Figure 14 illustrates that there do not seem to be any significant sector allocation bets for Manager C in July 2011 while Manager B has significant bets in Corporates. Over 20% of Manager B's OAD are allocated to Financials and nearly 37% to Industrials as well as over 25% to Mortgage Backed Securities (MBS) Passthrough. This allocation effect is further magnified because Manager B is significantly underweight in Treasuries and Sovereign Debt. Thus, it could be assumed that much of Manager B's future returns will be determined by Corporates and MBS.

Manager B's variances in quality allocation compared to the benchmark and other managers are notable as well in Figure 15. Barclay's Capital US Aggregate Bonds have 34% (addition of Contribution in OAD within categories Aa1–Aa3 to Other divided by Total Contribution to OAD) of the OAD in securities with Aa1–Aa3 or lower quality ratings while Manager B's weighting is 73% of the OAD. It is interesting to note that Manager A has the opposite strategy of overweighting quality issues. Manager A's OAD Aa1–Aa3 or lower quality rating is only 25%.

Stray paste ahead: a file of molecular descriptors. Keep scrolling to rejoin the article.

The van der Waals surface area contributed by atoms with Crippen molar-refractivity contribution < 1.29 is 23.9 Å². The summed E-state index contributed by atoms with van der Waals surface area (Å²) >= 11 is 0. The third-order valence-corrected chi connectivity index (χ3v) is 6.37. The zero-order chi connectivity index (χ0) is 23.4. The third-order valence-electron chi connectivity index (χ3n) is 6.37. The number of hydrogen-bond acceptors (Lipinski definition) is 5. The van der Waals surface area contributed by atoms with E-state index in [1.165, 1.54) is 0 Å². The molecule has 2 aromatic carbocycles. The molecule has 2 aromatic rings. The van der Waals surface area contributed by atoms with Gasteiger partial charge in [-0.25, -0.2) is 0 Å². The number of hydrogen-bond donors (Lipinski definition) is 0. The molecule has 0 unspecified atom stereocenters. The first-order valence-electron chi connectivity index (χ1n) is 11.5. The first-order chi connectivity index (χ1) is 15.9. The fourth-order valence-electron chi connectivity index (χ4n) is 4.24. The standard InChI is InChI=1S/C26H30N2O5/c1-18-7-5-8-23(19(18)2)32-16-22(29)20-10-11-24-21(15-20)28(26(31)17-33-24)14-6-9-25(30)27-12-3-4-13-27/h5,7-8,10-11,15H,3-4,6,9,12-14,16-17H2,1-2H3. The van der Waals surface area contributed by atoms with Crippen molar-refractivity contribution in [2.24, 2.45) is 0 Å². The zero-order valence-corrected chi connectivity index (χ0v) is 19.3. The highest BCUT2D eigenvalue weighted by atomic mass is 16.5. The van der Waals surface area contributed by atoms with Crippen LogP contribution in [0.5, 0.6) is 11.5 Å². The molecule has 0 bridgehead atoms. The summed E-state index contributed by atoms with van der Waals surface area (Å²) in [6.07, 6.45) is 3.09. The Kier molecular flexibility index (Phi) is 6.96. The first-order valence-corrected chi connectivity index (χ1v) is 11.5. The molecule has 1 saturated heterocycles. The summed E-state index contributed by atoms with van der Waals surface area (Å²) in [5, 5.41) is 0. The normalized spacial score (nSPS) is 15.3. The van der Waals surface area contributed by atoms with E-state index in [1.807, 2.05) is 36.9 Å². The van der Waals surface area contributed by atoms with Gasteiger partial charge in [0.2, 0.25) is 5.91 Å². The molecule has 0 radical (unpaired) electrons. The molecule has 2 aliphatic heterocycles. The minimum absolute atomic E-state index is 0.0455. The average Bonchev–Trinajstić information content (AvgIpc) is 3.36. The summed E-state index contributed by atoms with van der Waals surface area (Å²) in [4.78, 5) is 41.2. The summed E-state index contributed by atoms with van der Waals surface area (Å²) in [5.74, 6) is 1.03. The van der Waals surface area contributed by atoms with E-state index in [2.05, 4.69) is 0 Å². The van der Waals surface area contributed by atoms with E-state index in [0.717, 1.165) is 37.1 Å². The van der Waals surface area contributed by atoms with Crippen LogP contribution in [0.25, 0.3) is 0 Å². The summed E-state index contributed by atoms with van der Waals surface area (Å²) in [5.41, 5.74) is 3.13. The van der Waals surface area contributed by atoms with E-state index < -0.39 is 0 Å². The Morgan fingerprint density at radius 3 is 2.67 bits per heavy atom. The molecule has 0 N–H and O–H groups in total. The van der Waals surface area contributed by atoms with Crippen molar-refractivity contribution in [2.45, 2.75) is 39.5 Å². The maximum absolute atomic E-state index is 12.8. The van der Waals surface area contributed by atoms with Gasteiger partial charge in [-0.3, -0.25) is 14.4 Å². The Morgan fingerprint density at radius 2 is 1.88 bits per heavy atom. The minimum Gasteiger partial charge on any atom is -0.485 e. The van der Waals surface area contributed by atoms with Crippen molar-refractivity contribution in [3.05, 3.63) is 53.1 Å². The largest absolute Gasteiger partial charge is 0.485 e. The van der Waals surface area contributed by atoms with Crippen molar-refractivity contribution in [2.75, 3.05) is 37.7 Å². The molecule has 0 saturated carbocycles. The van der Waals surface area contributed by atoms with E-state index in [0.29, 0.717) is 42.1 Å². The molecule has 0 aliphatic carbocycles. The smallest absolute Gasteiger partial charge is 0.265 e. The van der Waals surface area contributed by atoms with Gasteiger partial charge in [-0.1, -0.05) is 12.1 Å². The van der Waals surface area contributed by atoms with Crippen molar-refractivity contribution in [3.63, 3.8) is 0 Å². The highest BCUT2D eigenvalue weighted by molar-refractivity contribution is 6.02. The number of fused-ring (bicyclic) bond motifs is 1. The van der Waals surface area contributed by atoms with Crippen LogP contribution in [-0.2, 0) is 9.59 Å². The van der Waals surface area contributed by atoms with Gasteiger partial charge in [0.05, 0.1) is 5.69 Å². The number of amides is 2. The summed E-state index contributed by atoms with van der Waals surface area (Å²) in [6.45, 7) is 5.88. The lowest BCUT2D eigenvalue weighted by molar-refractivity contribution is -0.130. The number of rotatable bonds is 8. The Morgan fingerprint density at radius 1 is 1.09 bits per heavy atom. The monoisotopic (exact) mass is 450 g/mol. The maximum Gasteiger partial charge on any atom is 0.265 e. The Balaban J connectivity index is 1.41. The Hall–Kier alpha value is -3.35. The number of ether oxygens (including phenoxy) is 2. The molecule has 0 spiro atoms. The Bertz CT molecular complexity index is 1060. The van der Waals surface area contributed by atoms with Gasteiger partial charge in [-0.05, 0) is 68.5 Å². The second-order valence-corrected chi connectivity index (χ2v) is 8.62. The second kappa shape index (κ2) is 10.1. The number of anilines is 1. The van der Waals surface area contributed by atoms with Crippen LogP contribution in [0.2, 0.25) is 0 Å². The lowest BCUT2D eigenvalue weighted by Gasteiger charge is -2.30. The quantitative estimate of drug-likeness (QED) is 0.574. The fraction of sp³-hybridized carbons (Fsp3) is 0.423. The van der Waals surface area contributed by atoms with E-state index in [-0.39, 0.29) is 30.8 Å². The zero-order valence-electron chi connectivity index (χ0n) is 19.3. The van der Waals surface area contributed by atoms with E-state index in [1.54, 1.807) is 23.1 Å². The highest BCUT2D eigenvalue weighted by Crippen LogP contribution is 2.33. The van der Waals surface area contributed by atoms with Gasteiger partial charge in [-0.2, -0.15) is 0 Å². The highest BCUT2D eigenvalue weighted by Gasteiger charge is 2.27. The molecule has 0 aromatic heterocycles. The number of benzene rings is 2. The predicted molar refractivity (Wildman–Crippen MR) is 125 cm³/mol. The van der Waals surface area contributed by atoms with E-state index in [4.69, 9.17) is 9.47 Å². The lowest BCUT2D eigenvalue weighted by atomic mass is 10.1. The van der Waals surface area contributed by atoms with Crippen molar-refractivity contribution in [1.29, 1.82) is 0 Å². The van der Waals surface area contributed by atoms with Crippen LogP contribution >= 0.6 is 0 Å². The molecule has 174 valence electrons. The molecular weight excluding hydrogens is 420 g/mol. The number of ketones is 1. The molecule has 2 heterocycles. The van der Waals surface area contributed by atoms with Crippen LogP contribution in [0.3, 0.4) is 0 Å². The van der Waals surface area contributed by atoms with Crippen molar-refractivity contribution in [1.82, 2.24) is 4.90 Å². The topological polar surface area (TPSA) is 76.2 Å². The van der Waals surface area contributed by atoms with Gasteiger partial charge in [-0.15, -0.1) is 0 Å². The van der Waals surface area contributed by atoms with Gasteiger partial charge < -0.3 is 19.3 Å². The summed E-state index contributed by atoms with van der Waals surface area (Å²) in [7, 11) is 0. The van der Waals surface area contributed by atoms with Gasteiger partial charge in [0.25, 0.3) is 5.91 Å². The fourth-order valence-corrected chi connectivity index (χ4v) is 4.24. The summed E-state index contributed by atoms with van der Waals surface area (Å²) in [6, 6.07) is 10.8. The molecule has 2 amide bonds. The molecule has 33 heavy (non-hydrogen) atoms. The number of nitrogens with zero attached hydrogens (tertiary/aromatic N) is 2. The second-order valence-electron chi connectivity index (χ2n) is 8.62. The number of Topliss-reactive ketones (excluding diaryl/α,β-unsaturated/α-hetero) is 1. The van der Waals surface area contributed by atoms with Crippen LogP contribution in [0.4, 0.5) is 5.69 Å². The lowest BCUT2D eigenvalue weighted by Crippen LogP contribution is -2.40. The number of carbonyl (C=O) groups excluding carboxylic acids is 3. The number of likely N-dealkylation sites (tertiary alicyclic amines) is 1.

In conclusion, Manager C's returns could be expected to be more in line with the benchmark going forward compared to the prior three years, while Manager B seems more likely to differ. Manager A has a larger allocation to the 5–10 year portion of the yield curve compared to the benchmark, while Manager C placed bets in key sectors and quality ratings. Greater variances from the benchmark and volatility could be expected from these two managers. The summary view can be seen in Figure 16. This shows that the main driver of fixed income performance, OAD, is much closer to the benchmark than in November of 2008. Visually, the low variance with the benchmark can be seen in Maturity Breakdown and the higher variance can be seen in Credit Exposure. The relevant Fixed Income Characteristics are listed below for a quick comparison.

Case Study #2
Asset Owner: Externally Managed Corporate Fixed Income Strategy

In our second case study, an asset owner's externally managed U.S. Credit (Corporate) portfolio was constructed in late 2009. We will compare how it looks to its benchmark early in its construction and then a year and half later.